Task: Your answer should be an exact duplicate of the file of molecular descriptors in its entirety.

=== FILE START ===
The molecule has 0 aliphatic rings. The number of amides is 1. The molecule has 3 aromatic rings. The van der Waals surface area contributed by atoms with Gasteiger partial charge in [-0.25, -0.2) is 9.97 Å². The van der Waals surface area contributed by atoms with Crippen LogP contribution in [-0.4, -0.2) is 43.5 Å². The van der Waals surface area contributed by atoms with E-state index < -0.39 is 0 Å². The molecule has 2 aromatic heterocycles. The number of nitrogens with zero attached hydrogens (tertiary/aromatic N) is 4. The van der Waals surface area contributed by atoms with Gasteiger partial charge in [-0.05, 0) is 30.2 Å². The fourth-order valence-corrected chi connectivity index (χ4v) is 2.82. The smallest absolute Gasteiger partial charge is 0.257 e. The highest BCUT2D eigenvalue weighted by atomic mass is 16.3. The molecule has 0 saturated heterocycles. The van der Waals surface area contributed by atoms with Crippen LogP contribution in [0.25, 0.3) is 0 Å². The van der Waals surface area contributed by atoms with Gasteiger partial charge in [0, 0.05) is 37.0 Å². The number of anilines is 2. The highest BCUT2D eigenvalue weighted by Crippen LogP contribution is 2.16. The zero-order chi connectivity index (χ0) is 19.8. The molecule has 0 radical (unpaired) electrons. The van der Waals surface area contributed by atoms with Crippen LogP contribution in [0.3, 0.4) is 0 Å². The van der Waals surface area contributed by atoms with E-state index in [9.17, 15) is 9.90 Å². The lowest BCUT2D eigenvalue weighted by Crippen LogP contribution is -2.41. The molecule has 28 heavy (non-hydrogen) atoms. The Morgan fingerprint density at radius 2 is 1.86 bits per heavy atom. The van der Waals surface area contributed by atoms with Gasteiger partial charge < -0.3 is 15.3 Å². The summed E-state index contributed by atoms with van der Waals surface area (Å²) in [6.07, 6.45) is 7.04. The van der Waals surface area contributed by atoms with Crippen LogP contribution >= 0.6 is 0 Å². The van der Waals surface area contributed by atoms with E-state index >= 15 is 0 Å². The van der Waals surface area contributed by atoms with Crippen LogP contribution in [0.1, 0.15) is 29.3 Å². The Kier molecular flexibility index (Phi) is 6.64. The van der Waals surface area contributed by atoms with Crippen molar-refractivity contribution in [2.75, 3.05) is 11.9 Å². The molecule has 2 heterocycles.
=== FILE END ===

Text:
The molecule has 0 aliphatic rings. The number of amides is 1. The molecule has 3 aromatic rings. The van der Waals surface area contributed by atoms with Gasteiger partial charge in [-0.25, -0.2) is 9.97 Å². The van der Waals surface area contributed by atoms with Crippen LogP contribution in [-0.4, -0.2) is 43.5 Å². The van der Waals surface area contributed by atoms with E-state index < -0.39 is 0 Å². The molecule has 2 aromatic heterocycles. The number of nitrogens with zero attached hydrogens (tertiary/aromatic N) is 4. The van der Waals surface area contributed by atoms with Gasteiger partial charge in [-0.05, 0) is 30.2 Å². The fourth-order valence-corrected chi connectivity index (χ4v) is 2.82. The smallest absolute Gasteiger partial charge is 0.257 e. The highest BCUT2D eigenvalue weighted by atomic mass is 16.3. The molecule has 0 saturated heterocycles. The van der Waals surface area contributed by atoms with Crippen LogP contribution in [0.25, 0.3) is 0 Å². The van der Waals surface area contributed by atoms with Gasteiger partial charge in [0, 0.05) is 37.0 Å². The number of anilines is 2. The highest BCUT2D eigenvalue weighted by Crippen LogP contribution is 2.16. The zero-order chi connectivity index (χ0) is 19.8. The molecule has 0 radical (unpaired) electrons. The van der Waals surface area contributed by atoms with Crippen LogP contribution in [0.3, 0.4) is 0 Å². The van der Waals surface area contributed by atoms with E-state index in [9.17, 15) is 9.90 Å². The lowest BCUT2D eigenvalue weighted by Crippen LogP contribution is -2.41. The molecule has 28 heavy (non-hydrogen) atoms. The Morgan fingerprint density at radius 2 is 1.86 bits per heavy atom. The van der Waals surface area contributed by atoms with Gasteiger partial charge < -0.3 is 15.3 Å². The summed E-state index contributed by atoms with van der Waals surface area (Å²) in [6.07, 6.45) is 7.04. The van der Waals surface area contributed by atoms with Crippen LogP contribution >= 0.6 is 0 Å². The van der Waals surface area contributed by atoms with E-state index >= 15 is 0 Å². The van der Waals surface area contributed by atoms with Crippen LogP contribution in [0.1, 0.15) is 29.3 Å². The Kier molecular flexibility index (Phi) is 6.64. The van der Waals surface area contributed by atoms with Crippen molar-refractivity contribution in [2.75, 3.05) is 11.9 Å². The molecule has 2 heterocycles.